Interview w/ Jamar Taylor


Jamar Taylor of the Cleveland Browns has a skill set that includes anticipatory reflexes, high football IQ, and inimitable tangibles that you don’t often see in most players. The former Boise State Bronco and Helix Highlander was a second round pick in the 2013 NFL draft, and, as of this year, will be playing on a highly rejuvenated and gifted Browns team. Spearheaded by head coach Hue Jackson, the Cleveland roster boasts a deep talent pool that includes gamers such as Robert Griffin III, Joe Thomas, Josh Gordon and Joe Haden. In wanting to catch up with Taylor, a native of La Mesa, Ca, we spoke with the skilled DB about the two topics of consequence that every San Diegian wants to discuss: burritos and music.


Rob Patrick: As a motivational tool, how important and fundamental is music to an athlete’s performance during both practice and game day?

Jamar Taylor: I think every athlete is different. Music can help relax an athlete or get them going. Sometimes it’s something that a song says that hits a point where the athlete is like, “Okay, it’s time to ball out.” Or sometimes it’s the beat that just gets us going.


Who are some of the artists that help you push forward, psychologically, when training?

When training I kind of listen to whomever. I’m a huge J. Cole and Kendrick [Lamar] fan, though, if I’m by myself. Just some lyrical stuff. Maybe some old Lil Wayne will be mixed in.


What songs are in your current rotation right now?

Right now I’m listening to Lil Wayne’s “Best Rapper Alive”; J. Cole’s “Doller and a Dream 3”; and anything that Eric Thomas speaks about on his motivational audio books.


Which one of your teammates, during your professional and/or college career, has had the best music taste?

Professionally, Brent Grimes – we always listened to the same music: Kendrick, Dom Kennedy, The Game. Usually west coast guys. Out of high school, my best friend Chris Peterson. College would be Jerrell Gavins and Antwon Murray.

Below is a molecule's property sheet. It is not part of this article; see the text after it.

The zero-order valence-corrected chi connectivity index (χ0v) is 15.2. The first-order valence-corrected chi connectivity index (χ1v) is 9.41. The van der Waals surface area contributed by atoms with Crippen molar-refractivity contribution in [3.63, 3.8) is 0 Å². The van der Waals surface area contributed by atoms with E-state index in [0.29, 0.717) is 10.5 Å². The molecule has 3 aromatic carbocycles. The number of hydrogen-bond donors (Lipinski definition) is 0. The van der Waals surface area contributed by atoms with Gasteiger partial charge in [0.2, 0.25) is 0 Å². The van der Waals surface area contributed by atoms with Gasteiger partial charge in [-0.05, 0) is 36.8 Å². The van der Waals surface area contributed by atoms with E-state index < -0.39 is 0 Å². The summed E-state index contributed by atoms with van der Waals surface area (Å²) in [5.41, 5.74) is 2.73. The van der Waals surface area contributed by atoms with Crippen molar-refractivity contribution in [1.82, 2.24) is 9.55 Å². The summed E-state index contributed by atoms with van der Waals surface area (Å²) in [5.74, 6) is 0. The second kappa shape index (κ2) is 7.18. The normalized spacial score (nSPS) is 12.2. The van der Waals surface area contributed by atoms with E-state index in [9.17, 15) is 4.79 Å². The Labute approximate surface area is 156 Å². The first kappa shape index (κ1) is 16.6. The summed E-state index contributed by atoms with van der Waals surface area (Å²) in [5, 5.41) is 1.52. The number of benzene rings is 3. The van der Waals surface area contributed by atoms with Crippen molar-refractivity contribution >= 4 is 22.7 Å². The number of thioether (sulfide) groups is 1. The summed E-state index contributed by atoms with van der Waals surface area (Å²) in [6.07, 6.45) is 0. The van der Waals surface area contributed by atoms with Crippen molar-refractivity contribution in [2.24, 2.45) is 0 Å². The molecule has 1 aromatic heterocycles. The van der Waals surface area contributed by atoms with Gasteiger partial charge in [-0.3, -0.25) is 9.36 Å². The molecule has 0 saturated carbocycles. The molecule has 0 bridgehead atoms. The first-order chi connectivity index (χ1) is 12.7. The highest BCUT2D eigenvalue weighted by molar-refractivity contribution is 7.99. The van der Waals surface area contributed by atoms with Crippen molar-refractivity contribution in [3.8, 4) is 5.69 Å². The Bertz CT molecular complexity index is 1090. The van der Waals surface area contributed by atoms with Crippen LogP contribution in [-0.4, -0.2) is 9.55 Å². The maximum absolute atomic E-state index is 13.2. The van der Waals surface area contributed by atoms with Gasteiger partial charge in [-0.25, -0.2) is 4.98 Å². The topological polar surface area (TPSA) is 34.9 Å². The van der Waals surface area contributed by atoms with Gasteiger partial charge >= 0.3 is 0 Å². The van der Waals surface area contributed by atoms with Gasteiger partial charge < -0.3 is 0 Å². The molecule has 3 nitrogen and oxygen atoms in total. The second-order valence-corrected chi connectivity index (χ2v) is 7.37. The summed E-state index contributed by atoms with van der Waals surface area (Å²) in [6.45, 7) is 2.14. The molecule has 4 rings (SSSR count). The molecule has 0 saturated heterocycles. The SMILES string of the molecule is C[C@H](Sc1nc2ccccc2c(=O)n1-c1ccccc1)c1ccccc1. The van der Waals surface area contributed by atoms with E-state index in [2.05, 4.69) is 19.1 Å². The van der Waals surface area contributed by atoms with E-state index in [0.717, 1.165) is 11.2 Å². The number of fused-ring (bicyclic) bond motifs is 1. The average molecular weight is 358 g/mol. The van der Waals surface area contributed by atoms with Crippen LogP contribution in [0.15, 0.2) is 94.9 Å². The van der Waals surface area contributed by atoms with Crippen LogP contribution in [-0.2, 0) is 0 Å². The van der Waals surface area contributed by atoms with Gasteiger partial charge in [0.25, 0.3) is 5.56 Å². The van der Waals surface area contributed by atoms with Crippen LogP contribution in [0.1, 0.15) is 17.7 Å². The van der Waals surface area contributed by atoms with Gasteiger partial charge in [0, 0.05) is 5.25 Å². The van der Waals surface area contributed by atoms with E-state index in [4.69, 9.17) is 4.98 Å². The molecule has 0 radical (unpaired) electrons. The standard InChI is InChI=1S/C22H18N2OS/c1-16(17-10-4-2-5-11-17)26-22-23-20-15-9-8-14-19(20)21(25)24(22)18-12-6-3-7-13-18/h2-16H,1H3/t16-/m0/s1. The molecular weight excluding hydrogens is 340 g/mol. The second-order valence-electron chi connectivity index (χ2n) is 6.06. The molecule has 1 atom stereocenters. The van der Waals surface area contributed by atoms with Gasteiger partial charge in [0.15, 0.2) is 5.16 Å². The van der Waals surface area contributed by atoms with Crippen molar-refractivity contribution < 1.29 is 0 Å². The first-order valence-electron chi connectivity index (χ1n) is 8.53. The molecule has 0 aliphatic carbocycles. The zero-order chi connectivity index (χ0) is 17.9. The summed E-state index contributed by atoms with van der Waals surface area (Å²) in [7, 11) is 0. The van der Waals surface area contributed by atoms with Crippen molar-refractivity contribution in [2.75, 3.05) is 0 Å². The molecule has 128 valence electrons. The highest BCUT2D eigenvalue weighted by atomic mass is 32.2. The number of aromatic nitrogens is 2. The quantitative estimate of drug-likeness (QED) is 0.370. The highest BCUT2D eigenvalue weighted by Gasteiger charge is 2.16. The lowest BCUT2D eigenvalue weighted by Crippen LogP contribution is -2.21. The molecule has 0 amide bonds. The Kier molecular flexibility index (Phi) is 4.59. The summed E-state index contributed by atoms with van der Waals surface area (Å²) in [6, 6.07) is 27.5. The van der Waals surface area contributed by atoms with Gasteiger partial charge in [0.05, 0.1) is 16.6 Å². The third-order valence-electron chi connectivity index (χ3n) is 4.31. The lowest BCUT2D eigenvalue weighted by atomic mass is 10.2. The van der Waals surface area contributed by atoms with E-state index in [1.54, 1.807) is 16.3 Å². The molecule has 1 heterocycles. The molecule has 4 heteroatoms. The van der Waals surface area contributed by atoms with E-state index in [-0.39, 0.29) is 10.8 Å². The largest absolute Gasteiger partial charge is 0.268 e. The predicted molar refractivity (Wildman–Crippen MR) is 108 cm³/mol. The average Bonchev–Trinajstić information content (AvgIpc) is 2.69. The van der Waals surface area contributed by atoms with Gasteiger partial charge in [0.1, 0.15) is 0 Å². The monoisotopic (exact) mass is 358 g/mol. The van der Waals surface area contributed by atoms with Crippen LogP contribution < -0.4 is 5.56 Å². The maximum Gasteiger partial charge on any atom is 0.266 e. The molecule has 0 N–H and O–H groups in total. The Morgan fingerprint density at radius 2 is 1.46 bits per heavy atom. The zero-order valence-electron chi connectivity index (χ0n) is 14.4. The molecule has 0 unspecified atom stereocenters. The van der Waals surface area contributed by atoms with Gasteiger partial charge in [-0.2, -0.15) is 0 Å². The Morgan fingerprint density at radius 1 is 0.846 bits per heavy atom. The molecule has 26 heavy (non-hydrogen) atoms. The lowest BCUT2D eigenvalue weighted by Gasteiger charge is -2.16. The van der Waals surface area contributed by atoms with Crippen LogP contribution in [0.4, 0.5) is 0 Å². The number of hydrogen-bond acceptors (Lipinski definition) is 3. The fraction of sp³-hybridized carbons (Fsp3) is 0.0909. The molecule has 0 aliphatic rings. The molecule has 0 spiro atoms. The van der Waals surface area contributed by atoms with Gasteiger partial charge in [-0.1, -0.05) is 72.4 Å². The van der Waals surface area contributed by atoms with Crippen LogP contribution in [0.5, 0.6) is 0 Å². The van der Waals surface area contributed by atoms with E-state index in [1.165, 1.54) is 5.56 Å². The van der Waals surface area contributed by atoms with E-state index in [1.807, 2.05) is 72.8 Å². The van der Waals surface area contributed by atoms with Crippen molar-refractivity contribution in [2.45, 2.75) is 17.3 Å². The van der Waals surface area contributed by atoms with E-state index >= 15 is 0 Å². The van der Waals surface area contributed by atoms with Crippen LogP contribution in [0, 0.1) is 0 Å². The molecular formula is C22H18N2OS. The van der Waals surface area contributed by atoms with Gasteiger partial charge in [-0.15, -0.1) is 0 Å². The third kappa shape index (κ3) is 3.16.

As a professional athlete, what are some mental tips that you would give to younger players growing up?

Just always to believe in yourself and the situation God has put you in. I think that helps me mentally enough. Don’t ever get over confident or under confident. It’s a fine line.


You’re a proud alum of Helix High, and San Diego is an important fabric to your identity. How has the city’s culture made an imprint on who you are today?

I think San Diego is who I am. If that makes sense. I’m very proud of where I’m from. I think when anyone sees me they can tell I’m a California guy.


From Twitter to Instagram, interactive media has become a basic – and almost essential – tool for an NFL player. What’s the key to micromanaging them on a week-to-week basis?

I really stay off social media. I only keep Facebook because my family. Sometimes fans don’t get that we are people as well. Or they get too involved not knowing the backstories of what’s going on. So, really, I stay off social media [laughs]. But I think, usually, athletes have people manage accounts for them.


Do you have any pregame rituals, and if so, can you share them here?

My rituals are simple: watch film, stretch and relax. Call my family before every game and tell them I love them. Then I tell my wife I love her right before we head out. I also kiss my cross before every series.


Finally, as a San Diego native, who has the best burrito in the city?

I’m not even sure. Any burrito is good when I come home because we don’t have taco shops on the east coast.


Author: Rob Patrick

The program director of the Olympia Film Society, Rob is also a former San Diego Film Critics Society member. He has written for The East County Californian, The Alpine Sun, The East County Herald, The San Diego Entertainer, and the San Diego Reader. When he isn't curating a film festival, he is drinking rosé out of a plastic cup in Seattle or getting tattoos from Jenn Champion.

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